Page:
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Gender intersectionality and horizontal and vertical concentration of women journalists in Brazil, France and Belgic Francophone´s journalism. An introduction to the problem
Dione Oliveira Moura, Paula Melani Rocha, Béatrice Damian-Galliard, Florence Le Cam

Last modified: 2019-01-25


Despite the gender asymmetries in organizations and labor relations in the field of journalism, female participation, along with the transformations undergone by society and the business world, (FÍGARO, 2005, 2013; DJERF-PIERRE, 2007) has been influencing the journalism practice in several countries. However, in the global scenario, reports from the International Women's Media Foundation (BYERLY, 2011, 2013) point out that, although there are smaller or larger advances across many nations, there is still much to be achieved, in all nations, in terms of equity in the professional market for women.

This study is based on the facts that there are social, historical and political differences between Brazil, France and Belgium Francophone, regarding the formation of the contexts and political, geopolitical and cultural development, as well as the debate on the role of women in society, the history of feminisms and the introduction of articles on gender and its genesis (RAGO, 1995, 1996; BARD, 2003, PRAUD, 2008). Similarly, journalism as a profession and the role of university education in the three contexts are different.

Even with these and other differences, Brazil and France but not Belgium Francophone, are experiencing a feminization process (a quantitative increase of women) in journalism: MICK; LIMA, 2013 show that 63.7% of journalism professionals in Brazil are women, 2012 data; and, in France, the Observatoire des Métiers de la Presse (CCIJP, 2010) presents a 46.7% rate of women journalists in that country, 2016 statistical data.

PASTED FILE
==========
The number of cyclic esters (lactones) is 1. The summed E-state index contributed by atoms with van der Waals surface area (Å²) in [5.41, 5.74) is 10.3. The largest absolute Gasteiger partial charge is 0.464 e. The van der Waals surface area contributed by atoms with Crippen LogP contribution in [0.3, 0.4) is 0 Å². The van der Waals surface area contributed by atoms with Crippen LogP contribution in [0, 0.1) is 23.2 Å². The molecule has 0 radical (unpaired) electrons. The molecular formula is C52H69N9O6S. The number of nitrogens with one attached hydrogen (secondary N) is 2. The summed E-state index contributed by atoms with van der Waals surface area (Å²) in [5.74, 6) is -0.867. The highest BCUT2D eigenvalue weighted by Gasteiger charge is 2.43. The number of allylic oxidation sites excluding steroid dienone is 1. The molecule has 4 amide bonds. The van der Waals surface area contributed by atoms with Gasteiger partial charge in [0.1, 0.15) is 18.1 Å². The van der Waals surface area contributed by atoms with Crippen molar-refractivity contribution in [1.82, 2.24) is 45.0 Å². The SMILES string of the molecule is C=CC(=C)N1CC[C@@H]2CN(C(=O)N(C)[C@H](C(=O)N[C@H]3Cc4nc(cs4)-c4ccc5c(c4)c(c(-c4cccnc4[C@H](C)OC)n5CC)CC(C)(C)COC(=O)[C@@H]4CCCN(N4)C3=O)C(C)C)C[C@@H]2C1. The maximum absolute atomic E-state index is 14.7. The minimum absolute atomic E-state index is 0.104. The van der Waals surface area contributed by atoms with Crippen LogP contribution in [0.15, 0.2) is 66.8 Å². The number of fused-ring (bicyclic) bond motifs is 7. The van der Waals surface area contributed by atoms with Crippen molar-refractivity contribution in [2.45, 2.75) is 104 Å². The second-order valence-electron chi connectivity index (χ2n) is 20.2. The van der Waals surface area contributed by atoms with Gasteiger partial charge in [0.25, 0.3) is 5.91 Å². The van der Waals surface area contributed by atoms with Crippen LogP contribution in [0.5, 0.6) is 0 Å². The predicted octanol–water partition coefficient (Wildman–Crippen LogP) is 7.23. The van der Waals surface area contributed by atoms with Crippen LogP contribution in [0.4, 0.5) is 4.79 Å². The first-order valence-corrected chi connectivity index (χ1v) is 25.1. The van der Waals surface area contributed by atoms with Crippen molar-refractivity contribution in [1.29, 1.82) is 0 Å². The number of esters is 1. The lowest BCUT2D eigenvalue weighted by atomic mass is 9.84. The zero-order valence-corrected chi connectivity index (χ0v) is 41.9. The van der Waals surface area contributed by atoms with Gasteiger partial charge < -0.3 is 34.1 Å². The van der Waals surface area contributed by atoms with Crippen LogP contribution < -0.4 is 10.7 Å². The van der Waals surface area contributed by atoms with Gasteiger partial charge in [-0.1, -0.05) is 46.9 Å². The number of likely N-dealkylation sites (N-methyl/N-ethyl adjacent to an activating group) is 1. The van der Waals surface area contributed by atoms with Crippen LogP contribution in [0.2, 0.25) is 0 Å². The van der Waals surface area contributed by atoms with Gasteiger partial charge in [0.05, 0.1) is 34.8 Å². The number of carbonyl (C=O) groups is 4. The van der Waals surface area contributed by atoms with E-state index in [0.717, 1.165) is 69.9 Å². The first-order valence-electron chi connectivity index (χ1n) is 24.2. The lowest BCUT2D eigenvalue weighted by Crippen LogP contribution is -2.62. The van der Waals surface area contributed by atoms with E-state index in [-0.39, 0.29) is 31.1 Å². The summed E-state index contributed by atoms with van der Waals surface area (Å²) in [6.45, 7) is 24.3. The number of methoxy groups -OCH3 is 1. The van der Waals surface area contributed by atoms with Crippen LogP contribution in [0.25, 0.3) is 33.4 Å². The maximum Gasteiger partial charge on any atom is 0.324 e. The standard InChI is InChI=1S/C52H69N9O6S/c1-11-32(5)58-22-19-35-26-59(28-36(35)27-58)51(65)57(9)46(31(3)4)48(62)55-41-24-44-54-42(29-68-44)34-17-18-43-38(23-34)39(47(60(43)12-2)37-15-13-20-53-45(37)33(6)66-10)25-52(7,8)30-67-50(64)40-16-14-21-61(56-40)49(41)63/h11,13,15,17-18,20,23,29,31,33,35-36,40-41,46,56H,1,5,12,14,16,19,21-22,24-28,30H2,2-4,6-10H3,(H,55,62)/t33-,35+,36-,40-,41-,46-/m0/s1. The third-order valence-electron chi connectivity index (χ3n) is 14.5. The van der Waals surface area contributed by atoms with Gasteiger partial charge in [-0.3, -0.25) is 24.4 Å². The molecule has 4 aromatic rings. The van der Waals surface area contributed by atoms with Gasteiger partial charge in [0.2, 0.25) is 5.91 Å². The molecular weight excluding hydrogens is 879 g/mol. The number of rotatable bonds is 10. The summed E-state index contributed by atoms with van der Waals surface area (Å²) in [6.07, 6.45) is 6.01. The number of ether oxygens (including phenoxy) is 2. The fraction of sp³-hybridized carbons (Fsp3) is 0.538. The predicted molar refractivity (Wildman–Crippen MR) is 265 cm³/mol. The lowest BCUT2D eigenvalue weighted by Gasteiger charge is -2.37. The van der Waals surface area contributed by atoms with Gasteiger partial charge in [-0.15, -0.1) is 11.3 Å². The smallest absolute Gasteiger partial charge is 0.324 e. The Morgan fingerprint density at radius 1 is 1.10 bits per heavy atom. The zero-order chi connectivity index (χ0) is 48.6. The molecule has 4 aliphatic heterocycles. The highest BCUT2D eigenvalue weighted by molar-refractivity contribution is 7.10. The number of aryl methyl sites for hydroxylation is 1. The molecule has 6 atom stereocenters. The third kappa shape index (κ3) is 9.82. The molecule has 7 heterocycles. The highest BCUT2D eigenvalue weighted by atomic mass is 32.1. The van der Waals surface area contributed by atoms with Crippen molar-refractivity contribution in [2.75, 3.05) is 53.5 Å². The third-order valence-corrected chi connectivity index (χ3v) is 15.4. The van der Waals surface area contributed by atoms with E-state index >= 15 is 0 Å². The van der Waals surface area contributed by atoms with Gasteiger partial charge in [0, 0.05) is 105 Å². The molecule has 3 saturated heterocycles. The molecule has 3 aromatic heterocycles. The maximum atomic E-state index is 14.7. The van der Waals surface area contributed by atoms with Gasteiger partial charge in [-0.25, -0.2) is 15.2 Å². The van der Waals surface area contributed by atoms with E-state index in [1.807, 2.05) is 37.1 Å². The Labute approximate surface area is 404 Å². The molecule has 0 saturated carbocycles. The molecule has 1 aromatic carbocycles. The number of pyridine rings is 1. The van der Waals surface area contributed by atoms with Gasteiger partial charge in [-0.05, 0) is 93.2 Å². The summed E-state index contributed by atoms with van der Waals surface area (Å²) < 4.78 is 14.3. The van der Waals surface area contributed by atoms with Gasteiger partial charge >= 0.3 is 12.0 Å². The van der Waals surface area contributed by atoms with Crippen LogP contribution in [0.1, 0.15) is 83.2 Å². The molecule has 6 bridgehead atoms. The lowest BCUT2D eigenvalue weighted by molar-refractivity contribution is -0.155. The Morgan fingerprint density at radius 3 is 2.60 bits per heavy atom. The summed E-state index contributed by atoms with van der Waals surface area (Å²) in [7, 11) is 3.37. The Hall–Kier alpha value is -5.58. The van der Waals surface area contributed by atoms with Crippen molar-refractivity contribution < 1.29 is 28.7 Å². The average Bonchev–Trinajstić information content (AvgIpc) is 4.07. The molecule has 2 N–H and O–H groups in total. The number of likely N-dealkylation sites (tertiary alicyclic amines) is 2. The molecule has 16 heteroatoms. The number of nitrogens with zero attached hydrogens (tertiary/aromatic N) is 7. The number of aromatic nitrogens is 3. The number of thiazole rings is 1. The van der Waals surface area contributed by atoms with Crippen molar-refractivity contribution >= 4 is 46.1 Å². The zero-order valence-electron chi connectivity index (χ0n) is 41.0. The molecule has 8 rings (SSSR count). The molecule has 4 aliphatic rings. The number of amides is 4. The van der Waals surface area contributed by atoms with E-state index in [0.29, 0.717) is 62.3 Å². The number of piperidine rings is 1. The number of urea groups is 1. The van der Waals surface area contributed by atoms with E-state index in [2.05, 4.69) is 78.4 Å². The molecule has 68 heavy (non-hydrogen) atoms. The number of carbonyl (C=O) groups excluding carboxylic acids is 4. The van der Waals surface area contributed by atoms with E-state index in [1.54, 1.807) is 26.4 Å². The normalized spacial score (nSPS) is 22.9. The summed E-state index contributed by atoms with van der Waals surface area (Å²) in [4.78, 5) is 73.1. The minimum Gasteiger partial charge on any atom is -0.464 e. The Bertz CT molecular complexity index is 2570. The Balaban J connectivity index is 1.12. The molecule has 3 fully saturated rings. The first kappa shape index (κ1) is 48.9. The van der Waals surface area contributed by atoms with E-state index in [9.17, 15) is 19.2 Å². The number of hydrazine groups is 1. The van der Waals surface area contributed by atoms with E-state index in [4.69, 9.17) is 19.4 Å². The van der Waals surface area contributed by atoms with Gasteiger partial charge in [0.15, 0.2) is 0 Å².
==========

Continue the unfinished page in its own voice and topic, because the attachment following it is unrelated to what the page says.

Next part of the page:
The problem-raising question is: What are the movements of the professional market identified in studies of these contexts, Brazil, France and Belgium Francophone, that demonstrate (or don’t demonstrate) the presence of vertical and horizontal concentration of women in journalism, even considering the feminization process?

The methodological procedures were the diagnostics performed by the authors in authorial studies regarding the status of women in journalism in the three contexts, as opposed to the literature review.

According to a basis of studies (CHARLES,2003; CHARLES & GRUSKY, 2004; MARUANI 2006; DAMIAN-GAILLARD et al. 2009) we reflect about horizontal concentration - the occurrence of a higher proportion of one of the sexes in some professional areas -  and vertical concentration - situations in which the proportion of one sex is very high at one point in the hierarchy and very low in another, within the same area, career or profession.

Concerning horizontal and vertical concentration, it can be observed that, in Brazil: i) women journalists are more present in sectors outside the media (such as press offices and teaching jobs) and, within the media, they stand out in television stations, news agencies and magazines (ROCHA, 2004; MICK; LIMA, 2013); ii) in the more traditional sectors such as print media and radio stations there is a male predominance (ROCHA, 2004; LEITE, 2015); iii) "a large proportion of women are involved in precarious working relationships in the informal sector of the profession" (LEITE, 2015: 70), (iv) the proportion of women journalists within the highest salary range and occupying leadership positions does not match the proportion of women journalists in the national market (KOSHIYAMA, 2001; CRIADO apud MATOS, 2006; MARTINEZ, LAGO, & LAGO, 2016; MICK and LIMA, 2013; RAMOS, 2010; ROCHA, 2004; SILVA, 2014; SOUZA, 2009).